"I told you all the truth I know." I stand up. "If that's all, I want to check out the shows tonight. I'm bored." I take one of the chocolates and pop it in my mouth, then leave.

I spit out the chocolate as soon as I'm outside.

There are already blisters forming in my mouth.

In The Hanging Tree, the last chapter. You had Ruth be the midwife when Peeta was born. And Danny was looking after baby Katniss along with his older two Jona and Eddie. How did this come about? What was Mir's reaction, not good I bet. for TLW

The funeral of Albinus Drake is mandatory viewing, so Mir's sister, Rooba, has brought her television over from her butcher shop and set it up in the bedroom. The funeral is an all-day sort of thing, apparently, and the coverage is nonstop as the various victors are reported on. Haymitch is in the crowd, talking to Chaff Leary.

Mir snarls at the television. "Turn it off!"

"You know I can't," Rooba says. "Come on, you've done this twice already, and I've seen you through it fine."

"It hurts! My back hurts!"

I sit down beside her. "What can I get for you?"

Down the hall in the living room, Jonadab wails.

"You can get them quiet!" Mir yells. "My head!"

I duck out and tell Jona that everything is all right, and he doesn't need to be scared, and I need him to keep Eddie calm. I have the door to the downstairs locked, so he and Eddie can't slip out, but there's no one to watch them, and, despite Rooba's reassurances, I'm worried about Mir. She's been complaining more about back pain than she did with the other two, and she woke up screaming from it this morning, before her water broke. There is something wrong. I go back into the room as soon as Jona nods his head and starts rocking Eddie's chair.

"You can't do anything," Rooba says. "You may as well go out and watch the others."

Mir is gripped by what looks like a huge pain. She screams and grabs at the heavy drop cloth she insists on putting over the bed ("I'm not going to ruin our only good mattress"), one borrowed from the butcher shop and covered with blood already.

"This isn't right," I say. "It hasn't been like this."

Rooba frowns, and I can almost hear her preparing to say that Mir loves her dramas, and it's true, but this isn't one of Mir's dramas. I'm completely sure of it. The others have been born within a couple of hours, but this labor has been going on since dawn.

Rooba must realize it, because she sighs and says, "Pull your legs up, Sissy. Let me have a look."

Mir tries to pull her legs up, but another contraction hits, and she screams wildly.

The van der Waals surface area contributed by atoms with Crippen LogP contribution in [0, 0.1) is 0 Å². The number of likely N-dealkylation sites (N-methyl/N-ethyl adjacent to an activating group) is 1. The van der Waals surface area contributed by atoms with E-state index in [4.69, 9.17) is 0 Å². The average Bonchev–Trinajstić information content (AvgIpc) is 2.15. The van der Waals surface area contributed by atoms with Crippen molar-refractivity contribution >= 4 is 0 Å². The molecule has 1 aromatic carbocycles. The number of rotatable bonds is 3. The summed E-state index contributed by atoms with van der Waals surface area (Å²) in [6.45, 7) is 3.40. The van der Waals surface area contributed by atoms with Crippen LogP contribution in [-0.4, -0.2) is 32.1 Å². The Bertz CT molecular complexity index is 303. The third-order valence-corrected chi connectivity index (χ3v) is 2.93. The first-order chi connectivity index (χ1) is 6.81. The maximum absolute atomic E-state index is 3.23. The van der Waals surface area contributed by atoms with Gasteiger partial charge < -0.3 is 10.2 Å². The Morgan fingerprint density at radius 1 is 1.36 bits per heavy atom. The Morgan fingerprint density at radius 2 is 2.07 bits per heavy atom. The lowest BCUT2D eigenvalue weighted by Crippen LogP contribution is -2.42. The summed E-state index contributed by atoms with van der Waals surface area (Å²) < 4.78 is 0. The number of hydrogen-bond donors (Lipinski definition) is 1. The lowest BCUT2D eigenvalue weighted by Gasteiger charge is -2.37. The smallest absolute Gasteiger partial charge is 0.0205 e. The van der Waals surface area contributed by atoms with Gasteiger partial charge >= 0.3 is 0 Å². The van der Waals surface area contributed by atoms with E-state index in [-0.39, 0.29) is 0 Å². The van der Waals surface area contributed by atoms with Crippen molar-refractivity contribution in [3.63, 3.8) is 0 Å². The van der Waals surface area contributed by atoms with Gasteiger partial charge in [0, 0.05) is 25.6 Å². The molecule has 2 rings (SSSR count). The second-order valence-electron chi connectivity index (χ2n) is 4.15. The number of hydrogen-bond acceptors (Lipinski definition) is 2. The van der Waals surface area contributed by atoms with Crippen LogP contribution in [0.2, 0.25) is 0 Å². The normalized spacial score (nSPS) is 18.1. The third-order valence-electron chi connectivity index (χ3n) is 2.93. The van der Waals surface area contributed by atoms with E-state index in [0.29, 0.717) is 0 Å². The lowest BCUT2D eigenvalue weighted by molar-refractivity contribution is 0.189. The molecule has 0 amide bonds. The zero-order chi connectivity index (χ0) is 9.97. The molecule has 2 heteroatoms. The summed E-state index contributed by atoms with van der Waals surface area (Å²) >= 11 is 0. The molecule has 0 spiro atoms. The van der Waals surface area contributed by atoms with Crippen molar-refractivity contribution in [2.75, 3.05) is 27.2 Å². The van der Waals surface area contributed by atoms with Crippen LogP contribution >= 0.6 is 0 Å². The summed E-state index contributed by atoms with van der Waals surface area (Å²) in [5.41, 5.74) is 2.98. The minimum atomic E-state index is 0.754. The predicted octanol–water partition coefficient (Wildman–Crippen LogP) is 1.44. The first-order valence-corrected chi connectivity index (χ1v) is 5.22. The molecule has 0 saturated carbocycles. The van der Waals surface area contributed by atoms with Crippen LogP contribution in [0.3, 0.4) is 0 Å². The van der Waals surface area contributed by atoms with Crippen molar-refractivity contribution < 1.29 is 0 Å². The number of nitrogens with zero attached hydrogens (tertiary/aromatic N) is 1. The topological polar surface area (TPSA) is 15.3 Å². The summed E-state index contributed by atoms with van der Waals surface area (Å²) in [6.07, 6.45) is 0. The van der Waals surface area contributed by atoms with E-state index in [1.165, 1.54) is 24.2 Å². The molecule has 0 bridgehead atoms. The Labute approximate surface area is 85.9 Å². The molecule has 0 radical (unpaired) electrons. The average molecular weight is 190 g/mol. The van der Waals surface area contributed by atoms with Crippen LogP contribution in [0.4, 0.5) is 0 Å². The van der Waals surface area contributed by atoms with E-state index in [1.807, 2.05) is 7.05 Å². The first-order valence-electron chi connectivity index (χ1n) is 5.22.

"We need an apothecary," I say. "Look, Rooba, no offense, but this isn't like your pigs."

Rooba isn't paying attention to me. She's maneuvered Mir's legs up -- somewhat against her will -- and put her finger inside. Suddenly, her face goes pale. "It's turned the wrong way."


"No. Not that bad. But facing wrong. That's what's causing the pain. Baby needs to get its face in the other direction."

"Can you…?"

"I don't know how."

Mir screams again.

"We need an apothecary," I say. "Ruth does this all the time -- "

"NO!" Mir screeches. "DON'T YOU DARE!"

On television, Caesar Flickerman gives a somber hello to the viewing audience, as we gather together to bid farewell to a victor.

My wife throws a brush at the television and again screams, "Turn that thing OFF!"

"You need help," I tell her.


"Get help," Rooba says, trying to massage Mir's abdomen. "Now!"

I am trying to think it through. My brain insists on telling me that it's all pointless, that my wife is dying (and it's my fault) and my child is dying with her. I don't know how fast I actually move, but I feel like I'm moving through ice, my hands floating in the air as I move toward the window. I have only the vaguest thought of calling someone -- anyone -- to get help.

I'm absolutely certain that I'm imagining what I see on the street: Ruth Keyton -- Everdeen -- carrying her tiny baby on her back, walking dreamily down the street.

"Ruth!" I yell down, sure that a stranger will look up, but it doesn't happen. It's Ruthie. She frowns up at me as Mir screams again, this time a string of curses about not having "that woman" in the house.

She doesn't wait for my paralysis to break. She breaks off from whatever errand she was running and comes in through the bakery door.

I run down to unlock the way upstairs while Mir curses me, Ruth, Rooba, and the baby.

Ruth gets a determined look on her face as she climbs the stairs. "What is it?"

"The baby."

"That much, I guessed."